How To Write A Submission To The Ruddock Review

Denise Krebs

Think First

Please take a few minutes to read this material and think carefully about what you want to say. Feel comfortable and confident about your ideas before you write your submission.

This is an opportunity to have your say on religious freedoms. The future of marriage equality may depend on the outcome of this inquiry.

Points To Ponder

  • Writing a submission does not require any specialist talent or knowledge, as long as you stay polite, and your comments remain relevant and reasonable. Your submission should reflect you and your positive desire to contribute to public debate. If you use rude or problematic content, your submission may be rejected.
  • Form letters may be rejected. Nor does plagiarism help your cause. Rather than copying and pasting someone else’s ideas (even with their consent), it is best to write your own unique submission. By all means, quote or reference someone else’s material if it supports your argument, but identify it clearly as a quote or citation, and use a footnote or in-text reference to identify the original author and source, as you might in a formal essay.
  • You need to consent for your material to be published and your name to be used. Be aware that this means that your submission may be published on line and visible to the world, so write something that you are proud to attach to your name.
  • There is also an option to have your submission published anonymously, or for it to be confidential (not published but read by the committee or their agents etc). If you choose this option, be sure to remove your name and other identifying details from your actual submission, and carefully check the privacy conditions as supplied on their online submission form.

Terms Of Reference

The ‘scope’ of the Religious Freedom Review focuses predominantly upon this point:

* Consider the intersections between the enjoyment of the freedom of religion and other human rights.

You therefore have the opportunity to write anything that fits within that topic. For example, you might talk about

  • The equality of all people, regardless of sexuality, culture, religious belief or non-belief.
  • Or the rights of religious conservatives to discriminate versus the rights of religious progressives who wish to be inclusive.
  • Or how freedom OF religion should also include freedom FROM religion.
  • Or how allies of LGBTQ people are supportive of marriage equality.

Whatever you like. Invent or choose your own topic. It is up to you. Be creative! Be passionate! Be unique! Here is your chance to have a say and hopefully make a difference!

If you want further details about the ‘scope’ of this inquiry, please feel free to browse their website before you write or submit anything. Their website can be found at:

This website may be helpful to give you ideas for this inquiry, especially:
as well as many LGBTQIA+ Facebook groups and individuals who also have their own advice.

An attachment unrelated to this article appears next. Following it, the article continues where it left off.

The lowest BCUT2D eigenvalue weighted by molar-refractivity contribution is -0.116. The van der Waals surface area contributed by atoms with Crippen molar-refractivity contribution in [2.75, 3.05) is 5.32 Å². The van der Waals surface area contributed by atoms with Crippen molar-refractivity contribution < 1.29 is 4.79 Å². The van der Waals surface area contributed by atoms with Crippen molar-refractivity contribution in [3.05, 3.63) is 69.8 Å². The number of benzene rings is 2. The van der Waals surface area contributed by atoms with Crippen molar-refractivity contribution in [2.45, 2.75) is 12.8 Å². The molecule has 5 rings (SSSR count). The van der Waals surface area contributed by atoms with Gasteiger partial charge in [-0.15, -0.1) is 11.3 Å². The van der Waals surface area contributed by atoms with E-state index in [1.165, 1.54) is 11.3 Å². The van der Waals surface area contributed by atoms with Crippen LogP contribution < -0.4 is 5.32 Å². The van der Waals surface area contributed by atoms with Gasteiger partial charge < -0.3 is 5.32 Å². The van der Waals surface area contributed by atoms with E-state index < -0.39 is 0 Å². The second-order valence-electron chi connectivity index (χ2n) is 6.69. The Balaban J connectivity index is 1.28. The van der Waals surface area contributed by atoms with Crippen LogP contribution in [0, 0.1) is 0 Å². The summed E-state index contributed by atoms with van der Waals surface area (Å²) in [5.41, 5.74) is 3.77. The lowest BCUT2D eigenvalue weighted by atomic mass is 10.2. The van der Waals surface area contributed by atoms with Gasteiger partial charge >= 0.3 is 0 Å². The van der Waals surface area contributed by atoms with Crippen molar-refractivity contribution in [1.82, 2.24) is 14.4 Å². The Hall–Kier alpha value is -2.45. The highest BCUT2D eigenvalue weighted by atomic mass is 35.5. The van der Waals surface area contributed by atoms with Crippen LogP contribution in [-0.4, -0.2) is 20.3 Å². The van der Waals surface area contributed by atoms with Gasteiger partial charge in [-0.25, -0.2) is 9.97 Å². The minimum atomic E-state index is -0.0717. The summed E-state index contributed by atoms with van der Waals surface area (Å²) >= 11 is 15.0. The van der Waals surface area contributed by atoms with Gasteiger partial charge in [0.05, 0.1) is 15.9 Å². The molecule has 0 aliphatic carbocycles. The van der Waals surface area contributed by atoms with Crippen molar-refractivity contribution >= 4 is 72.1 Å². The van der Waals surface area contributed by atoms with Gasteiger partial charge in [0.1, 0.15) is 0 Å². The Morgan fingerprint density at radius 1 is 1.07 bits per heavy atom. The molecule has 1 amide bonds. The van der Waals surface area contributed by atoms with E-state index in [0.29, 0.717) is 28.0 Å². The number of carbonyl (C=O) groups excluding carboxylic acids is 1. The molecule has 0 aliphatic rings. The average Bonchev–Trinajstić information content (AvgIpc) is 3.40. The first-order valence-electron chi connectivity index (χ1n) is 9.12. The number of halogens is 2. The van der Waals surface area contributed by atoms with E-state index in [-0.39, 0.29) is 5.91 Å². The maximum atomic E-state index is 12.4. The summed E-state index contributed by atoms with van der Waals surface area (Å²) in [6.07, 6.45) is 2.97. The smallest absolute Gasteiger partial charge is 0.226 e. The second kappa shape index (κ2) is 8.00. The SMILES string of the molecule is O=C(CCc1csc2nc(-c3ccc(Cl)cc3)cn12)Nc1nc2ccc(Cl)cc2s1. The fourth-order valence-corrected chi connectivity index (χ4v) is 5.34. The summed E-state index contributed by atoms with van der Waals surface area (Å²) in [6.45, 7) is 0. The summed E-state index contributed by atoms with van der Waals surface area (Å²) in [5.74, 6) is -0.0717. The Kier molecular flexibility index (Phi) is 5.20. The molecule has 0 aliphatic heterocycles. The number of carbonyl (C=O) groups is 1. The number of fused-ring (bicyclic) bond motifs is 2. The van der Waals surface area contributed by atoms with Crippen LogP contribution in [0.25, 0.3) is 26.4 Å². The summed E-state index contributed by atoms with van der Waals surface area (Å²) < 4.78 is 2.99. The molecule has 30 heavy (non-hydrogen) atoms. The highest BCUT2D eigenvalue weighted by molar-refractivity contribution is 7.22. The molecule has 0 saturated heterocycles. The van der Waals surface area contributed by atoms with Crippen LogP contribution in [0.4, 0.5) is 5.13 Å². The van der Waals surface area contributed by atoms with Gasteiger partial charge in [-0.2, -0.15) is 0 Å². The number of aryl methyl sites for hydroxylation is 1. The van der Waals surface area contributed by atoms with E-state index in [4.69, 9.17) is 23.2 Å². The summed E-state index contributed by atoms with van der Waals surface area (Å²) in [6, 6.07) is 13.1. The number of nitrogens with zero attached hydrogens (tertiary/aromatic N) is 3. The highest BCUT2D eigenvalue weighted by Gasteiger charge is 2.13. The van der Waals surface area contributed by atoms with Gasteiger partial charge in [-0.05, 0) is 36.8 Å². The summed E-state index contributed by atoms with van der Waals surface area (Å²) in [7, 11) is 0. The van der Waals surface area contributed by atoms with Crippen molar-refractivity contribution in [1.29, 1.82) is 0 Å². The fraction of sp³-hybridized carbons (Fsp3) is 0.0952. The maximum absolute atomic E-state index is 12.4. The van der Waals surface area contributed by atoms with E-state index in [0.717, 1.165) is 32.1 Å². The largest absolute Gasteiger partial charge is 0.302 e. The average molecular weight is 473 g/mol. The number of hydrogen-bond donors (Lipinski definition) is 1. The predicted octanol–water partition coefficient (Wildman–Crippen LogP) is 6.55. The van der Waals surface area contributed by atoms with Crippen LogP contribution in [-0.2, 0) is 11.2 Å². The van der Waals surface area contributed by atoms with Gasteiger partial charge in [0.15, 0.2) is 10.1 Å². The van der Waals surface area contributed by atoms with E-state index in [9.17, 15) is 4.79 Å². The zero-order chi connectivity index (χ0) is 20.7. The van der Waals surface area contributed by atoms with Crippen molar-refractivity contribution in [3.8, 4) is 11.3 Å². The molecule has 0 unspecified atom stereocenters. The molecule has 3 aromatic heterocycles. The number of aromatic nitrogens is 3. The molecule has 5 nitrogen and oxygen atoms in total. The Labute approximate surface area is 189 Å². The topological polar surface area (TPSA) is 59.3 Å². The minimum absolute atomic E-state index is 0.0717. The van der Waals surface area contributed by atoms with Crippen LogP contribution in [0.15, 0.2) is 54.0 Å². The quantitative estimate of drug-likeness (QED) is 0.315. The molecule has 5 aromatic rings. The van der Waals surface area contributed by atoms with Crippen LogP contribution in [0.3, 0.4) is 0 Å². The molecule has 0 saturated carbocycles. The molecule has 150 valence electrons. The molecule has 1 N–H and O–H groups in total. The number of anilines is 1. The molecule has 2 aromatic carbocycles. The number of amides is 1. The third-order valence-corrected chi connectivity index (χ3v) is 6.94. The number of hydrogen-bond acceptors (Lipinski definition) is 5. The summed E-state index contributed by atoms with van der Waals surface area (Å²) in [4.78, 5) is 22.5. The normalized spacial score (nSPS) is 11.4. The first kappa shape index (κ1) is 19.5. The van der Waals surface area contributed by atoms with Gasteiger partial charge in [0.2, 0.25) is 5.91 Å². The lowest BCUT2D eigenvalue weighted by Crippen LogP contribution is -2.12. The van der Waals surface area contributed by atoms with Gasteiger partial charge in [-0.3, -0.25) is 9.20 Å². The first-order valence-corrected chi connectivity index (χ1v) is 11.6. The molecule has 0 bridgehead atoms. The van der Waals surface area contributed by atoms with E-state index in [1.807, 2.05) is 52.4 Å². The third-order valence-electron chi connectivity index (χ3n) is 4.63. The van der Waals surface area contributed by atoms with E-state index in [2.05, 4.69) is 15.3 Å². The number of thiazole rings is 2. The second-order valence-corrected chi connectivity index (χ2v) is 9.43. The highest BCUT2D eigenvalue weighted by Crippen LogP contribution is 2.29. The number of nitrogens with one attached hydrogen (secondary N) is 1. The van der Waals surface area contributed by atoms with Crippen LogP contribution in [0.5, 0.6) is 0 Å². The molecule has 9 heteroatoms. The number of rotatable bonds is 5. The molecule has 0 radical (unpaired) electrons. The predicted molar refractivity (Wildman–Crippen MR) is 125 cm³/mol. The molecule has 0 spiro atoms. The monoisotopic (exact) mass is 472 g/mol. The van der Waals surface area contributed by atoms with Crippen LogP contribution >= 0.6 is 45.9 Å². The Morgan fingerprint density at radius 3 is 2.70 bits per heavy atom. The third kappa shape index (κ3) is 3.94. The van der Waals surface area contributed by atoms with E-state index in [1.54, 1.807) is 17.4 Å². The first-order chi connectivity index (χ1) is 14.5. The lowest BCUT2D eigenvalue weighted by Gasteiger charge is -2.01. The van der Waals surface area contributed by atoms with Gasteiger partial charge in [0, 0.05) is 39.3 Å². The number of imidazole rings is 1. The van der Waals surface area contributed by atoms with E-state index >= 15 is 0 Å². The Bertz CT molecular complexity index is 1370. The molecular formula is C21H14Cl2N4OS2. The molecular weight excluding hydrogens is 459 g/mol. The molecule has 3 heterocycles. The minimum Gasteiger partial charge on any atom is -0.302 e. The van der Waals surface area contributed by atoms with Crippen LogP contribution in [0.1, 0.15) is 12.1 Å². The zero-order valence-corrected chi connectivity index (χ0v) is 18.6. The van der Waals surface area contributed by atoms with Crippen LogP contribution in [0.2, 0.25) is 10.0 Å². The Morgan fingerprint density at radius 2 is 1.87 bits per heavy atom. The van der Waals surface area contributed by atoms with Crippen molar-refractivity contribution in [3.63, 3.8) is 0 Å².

Ready? Then get writing!

What To Say

You may like to include any of the following in separate paragraphs (or leave some out if not appropriate for you):
Any relevant details about your background, eg involvement in religious, LGBTQI or atheist/secular activism, an interest in human rights, etc. but do not identify yourself within any specific organisation or church etc, unless you are authorised to do so.

  1. Explain your ideas/arguments one at a time. Include examples or evidence for each point where you can. Keep your language cool and calm.
  2. Do you have your own relevant life experiences to support or illustrate your ideas? If so, you might like to include them, but do not identify other individuals involved etc.
  3. You may like to include specific recommendations (what do you want them to do or decide?)
  4. When you have finished, thank them for the opportunity to contribute.

Your submission does not have to be long – in general, provided you have adequately explained your ideas, less is more.

Check, and Check Again

Write out your full submission and proof read it thoroughly. You may like to ask someone to proof read it for you. Maybe ‘sleep on it’ and read it afresh a day or two later, to ensure that you are happy with the final product.

When you are happy with it, you can submit it online via their website:
or check their website for other ways that you can submit.

Deadline 14 February.

This advice is simply a collection of thoughts based upon my own personal experiences in writing submissions to government inquiries. It is not professional advice. If you have any specific questions about the Religious Freedom Review, then you should contact them directly at

Anyone who finds mistakes in this material, or who would like to offer alternate suggestions, please leave comments below and I will endeavour to amend or update this material ASAP.

Geoff Allshorn

Geoff is currently co-convenor of the Rainbow Atheists Facebook group